Goofs

The movie is set in 1970. When Billy Hayes makes a visit to the toilet at the airport to wash his face, there is a poster on the wall showing a shot of the Bosphorus Bridge which was built in 1973. See more »

Quotes

[first lines]
[Susan makes her way through a line at an airline checkpoint]
Susan: Excuse me... Excuse me... Excuse me... Excuse me.
[she reaches Billy in line]
Susan: Nervous?
Billy Hayes: No.
Susan: Geez, I hate flying.
Billy Hayes: It's something I ate. I think I've been poisoned.
Susan: Or you're just excited about getting home.
Billy Hayes: No, I think it's the baklavas.
[...]
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Connections

Featured in Natural Born Killers (1994) See more »

Soundtracks

Love's Theme
Composed By Giorgio Moroder
Arranged By Harold Faltermeyer, Giorgio Moroder
Published by Gold Horizon Music Corp. (BMI)
(p) 1978 Casablanca Record and FilmWorks, Inc.
© 1978 Columbia Pictures
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User Reviews

A good movie but keep in mind a near total fantasy.
10 September 2003 | by (Richard Hatch) – See all my reviews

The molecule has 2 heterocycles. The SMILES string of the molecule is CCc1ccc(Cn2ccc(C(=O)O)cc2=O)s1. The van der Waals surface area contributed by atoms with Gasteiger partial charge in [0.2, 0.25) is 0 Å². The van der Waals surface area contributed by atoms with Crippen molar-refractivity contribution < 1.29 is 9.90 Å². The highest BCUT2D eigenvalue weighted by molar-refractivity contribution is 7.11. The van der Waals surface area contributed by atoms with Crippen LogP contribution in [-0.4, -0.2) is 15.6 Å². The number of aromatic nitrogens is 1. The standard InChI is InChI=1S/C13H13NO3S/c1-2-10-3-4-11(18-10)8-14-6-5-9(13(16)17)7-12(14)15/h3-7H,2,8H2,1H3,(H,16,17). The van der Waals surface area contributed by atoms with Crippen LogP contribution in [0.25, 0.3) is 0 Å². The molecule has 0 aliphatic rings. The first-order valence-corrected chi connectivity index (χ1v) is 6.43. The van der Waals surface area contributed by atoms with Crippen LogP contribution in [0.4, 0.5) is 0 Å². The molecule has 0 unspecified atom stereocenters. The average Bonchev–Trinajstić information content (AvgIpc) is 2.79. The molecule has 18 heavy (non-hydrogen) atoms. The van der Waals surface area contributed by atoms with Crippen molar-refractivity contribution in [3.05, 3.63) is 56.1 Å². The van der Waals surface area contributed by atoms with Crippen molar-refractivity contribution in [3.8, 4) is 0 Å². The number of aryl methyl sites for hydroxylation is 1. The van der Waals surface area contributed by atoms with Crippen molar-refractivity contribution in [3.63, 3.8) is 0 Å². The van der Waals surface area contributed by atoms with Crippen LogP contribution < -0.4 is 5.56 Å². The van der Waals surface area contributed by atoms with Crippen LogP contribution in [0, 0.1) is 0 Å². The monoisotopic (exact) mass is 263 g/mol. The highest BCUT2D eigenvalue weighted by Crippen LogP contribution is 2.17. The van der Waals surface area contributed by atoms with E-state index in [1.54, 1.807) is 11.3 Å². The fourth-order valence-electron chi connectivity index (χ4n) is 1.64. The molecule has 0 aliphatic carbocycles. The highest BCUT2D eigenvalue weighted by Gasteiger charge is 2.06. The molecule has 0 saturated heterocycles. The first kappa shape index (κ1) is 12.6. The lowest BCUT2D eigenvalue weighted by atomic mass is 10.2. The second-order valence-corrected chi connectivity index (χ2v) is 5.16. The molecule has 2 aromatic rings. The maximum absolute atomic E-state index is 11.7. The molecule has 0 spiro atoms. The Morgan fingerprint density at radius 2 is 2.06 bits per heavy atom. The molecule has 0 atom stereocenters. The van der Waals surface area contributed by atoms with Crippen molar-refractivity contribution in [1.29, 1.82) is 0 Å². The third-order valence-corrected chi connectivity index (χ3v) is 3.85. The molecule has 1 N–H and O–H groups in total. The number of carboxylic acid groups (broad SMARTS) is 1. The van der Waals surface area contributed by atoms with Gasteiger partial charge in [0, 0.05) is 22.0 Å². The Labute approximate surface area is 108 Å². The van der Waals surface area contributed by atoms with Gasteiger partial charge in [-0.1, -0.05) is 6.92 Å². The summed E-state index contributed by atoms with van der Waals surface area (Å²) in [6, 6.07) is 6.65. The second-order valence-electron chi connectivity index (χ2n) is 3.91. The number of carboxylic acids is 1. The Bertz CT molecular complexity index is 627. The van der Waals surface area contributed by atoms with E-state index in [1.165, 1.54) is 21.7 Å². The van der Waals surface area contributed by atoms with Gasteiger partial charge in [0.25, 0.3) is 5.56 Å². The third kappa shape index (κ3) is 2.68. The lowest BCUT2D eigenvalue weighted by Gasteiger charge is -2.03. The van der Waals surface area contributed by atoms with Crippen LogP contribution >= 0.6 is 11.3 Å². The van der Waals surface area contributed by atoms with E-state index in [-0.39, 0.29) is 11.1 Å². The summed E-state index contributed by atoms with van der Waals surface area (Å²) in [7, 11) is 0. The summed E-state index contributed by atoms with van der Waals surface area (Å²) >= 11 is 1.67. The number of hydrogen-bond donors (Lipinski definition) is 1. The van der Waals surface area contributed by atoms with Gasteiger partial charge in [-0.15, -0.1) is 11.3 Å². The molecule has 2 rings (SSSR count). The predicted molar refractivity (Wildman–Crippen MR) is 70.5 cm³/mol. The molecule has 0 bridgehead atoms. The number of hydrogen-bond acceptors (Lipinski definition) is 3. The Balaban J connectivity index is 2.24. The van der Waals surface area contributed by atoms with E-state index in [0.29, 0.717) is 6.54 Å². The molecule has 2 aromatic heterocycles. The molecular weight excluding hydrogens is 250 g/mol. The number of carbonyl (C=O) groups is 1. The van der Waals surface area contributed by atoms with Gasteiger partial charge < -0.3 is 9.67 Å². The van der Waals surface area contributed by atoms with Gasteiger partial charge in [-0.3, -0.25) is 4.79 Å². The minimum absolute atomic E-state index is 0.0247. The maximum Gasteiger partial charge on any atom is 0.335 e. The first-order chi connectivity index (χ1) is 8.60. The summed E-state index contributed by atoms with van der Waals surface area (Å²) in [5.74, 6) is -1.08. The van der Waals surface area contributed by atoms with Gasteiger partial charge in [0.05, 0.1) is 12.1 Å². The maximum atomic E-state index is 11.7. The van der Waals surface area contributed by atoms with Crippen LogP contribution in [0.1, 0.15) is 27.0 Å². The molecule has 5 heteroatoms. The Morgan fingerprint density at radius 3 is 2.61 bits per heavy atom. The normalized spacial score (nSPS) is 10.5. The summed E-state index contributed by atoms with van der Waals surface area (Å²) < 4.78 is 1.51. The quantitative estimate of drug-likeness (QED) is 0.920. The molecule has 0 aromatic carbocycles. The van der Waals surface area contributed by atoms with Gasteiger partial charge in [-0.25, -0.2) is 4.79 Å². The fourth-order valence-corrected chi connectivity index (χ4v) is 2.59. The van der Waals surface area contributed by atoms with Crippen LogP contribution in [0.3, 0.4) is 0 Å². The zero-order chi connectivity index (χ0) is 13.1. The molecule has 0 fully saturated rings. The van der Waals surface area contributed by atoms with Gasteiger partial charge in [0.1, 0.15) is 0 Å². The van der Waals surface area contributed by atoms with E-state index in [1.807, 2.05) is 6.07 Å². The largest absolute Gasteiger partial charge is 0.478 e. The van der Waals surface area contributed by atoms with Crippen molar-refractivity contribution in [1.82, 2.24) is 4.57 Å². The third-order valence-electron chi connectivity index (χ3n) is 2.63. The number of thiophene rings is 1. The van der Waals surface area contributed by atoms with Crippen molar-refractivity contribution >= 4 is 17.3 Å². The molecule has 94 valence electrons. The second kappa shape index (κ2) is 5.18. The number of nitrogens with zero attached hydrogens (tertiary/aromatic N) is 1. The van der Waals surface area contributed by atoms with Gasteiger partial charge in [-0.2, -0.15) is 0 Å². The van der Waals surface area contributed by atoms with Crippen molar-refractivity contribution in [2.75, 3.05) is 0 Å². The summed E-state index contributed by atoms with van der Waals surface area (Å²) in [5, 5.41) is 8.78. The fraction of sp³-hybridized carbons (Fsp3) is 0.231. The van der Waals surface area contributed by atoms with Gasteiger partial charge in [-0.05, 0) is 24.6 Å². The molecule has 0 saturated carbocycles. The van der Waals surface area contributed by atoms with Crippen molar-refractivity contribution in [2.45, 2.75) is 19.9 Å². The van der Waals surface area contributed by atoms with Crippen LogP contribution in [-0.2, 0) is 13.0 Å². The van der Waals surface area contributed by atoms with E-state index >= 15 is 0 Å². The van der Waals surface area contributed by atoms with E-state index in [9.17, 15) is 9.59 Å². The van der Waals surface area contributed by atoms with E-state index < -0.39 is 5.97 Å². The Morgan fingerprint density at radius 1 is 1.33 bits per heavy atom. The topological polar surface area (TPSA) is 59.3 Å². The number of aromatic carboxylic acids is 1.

I like this movie a lot. I believe it is well done and is a movie that can be watched several times. However, as a person who has spent time in Turkey and read the book upon which the film is based, I know that it is a fictional story. It begins with a caption "a true story" but the only thing true about this movie is that someone named Billy Hayes was caught trying to smuggle a lot of hashish out of the country and was sent to jail. The events that supposedly happened to him in prison are fictional. I'm not saying that being in a Turkish prison is a good thing but the brutality presented is just plain fiction. Before you feel sorry for this guy remember that he was trying to smuggle drugs for re-sale in the US. Before you condemn Turkey remember that at the time Turkey was being pressured by the world community, particularly by the US, to do something about the drug flow coming out of the country. This is one movie that infuriates the Turkish government whenever it is shown and I believe rightly so because it caters to the notion that Turkey is some type or barbaric nation with a population that is incapable of human emotion or decency. Having lived in Turkey I know this to be totally false. In addition, with the exception of the skyline of Istanbul in the opening scene, none of the movie was filmed in Turkey. All of the Turks portrayed in the film, with the exception of the prosecutor, are Italian actors. The language spoken in the movie is not even Turkish for the most part. There are some phrases which are indeed Turkish but the majority of what is spoken is some other language. As I said however, I like this movie, in the same way that I like Star Trek; a great story but fiction none the less.